2. I'm really not sure what to do with Native Americans. The best I've come up with is a pretty straight-up analogy of some ethnic population that has been gradually forced from their homelands and into the inhospitable wastes of Toscalista in the western half of the Republic. One will certainly be a member of the main character's group, but I'm not sure what should happen with the rest. The cliche would have them act as a convenient standing army, and I'd like them to be a bit more dynamic than that...perhaps they are another faction of people being pressed to desperation by the mounting tensions? That should work. Now here's the tricky bit: there's a long-standing tradition in fantasy of using the magical races to represent real-world nations and cultures. I've got humans representing blacks, Light Elves representing the British, Dark Elves representing other European powers, Dwarves representing the Chinese (rare in the eastern Republic, more known in the west, generally doing menial labor and a very specialized and different kind of magic)...but somehow it just seems offensive to have the Native Americans show up as, like, cat-people, or winged faeries or something. Am I maybe worrying too much--getting pwned by liberal guilt?
Everybody loves using things as other things, right? Check out my blog at the Cromulent Bricoleur and see one hipster's approach to recycling, upcycling, and alterna-cycling (which is a word I just made up).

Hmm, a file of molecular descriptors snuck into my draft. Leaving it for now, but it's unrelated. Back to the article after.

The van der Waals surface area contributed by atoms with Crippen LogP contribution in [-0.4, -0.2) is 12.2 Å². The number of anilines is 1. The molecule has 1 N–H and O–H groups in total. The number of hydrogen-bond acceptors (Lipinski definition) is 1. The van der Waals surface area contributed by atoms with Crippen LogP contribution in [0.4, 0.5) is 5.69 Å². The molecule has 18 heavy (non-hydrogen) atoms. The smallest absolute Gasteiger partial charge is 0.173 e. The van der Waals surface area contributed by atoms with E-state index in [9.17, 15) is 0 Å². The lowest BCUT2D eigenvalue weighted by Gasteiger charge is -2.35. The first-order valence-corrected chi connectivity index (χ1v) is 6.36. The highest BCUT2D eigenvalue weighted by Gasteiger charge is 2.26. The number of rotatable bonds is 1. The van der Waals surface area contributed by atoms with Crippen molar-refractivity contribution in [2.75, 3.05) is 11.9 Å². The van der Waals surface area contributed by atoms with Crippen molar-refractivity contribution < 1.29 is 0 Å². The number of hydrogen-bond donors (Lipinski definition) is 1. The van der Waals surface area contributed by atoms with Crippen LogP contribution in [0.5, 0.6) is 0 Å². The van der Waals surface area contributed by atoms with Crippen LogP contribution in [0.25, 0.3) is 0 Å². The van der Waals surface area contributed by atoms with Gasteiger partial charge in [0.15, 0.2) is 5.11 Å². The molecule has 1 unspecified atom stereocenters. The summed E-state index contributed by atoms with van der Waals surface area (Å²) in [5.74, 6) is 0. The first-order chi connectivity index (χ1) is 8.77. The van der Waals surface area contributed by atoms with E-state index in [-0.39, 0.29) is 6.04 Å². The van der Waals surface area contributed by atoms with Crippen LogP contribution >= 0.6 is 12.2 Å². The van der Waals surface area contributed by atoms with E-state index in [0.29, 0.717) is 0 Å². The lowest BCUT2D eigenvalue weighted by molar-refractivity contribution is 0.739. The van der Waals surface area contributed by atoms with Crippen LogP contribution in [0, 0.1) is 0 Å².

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polymath
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Re: Political Correctness in American Folklore

Post by polymath » August 8th, 2012, 2:35 am

Pick out a few cultural markers for Native Nation people and I think that your socially conscious struggle would be won. Like they worshipped dead ancestors, if for no better reason than so their spirits woudn't haunt or harm the living. A warrior's death in battle was celebrated, so long as the body could be properly respected. A captured warrior was subjected to what the pale face of death Strangers who came from under the world speaking with forked tongues thought was torture. But it was a ritual giving a respectable warrior an honorable death.

Native Nation peoples were also noble companions of the earth and fire and air and water spirits and totemist, animalist, animist spirits thereof. Dryads, nerieds, naiads, aulonaids, hesperides, oceanids, and such, depending on place of abode would fit part of the bill, I think.

One feature that caused much misunderstanding and strife between the Nations and the Strangers from under the earth was differing senses of ownership. A knife set down was free for the taking. An ax. A shovel, An untended pot. A thunder lance. The Strangers thought it was mortal thievery. Worse, a waste when the item was later found abandoned to the elements and ruined by rusting away. Land was also treated differently regarding ownership.

The manhood ritual of counting coop was a rite of identity affirmation. There was supposed to be some risks, but death was not supposed to be one of them. The Strangers didn't play fair. A warrior or candidate warrior who counted coop in battle or single combat or raid wore a white eagle feather to signal his manhood. He wore a red eagle feather if he was injured, blooded, and lived.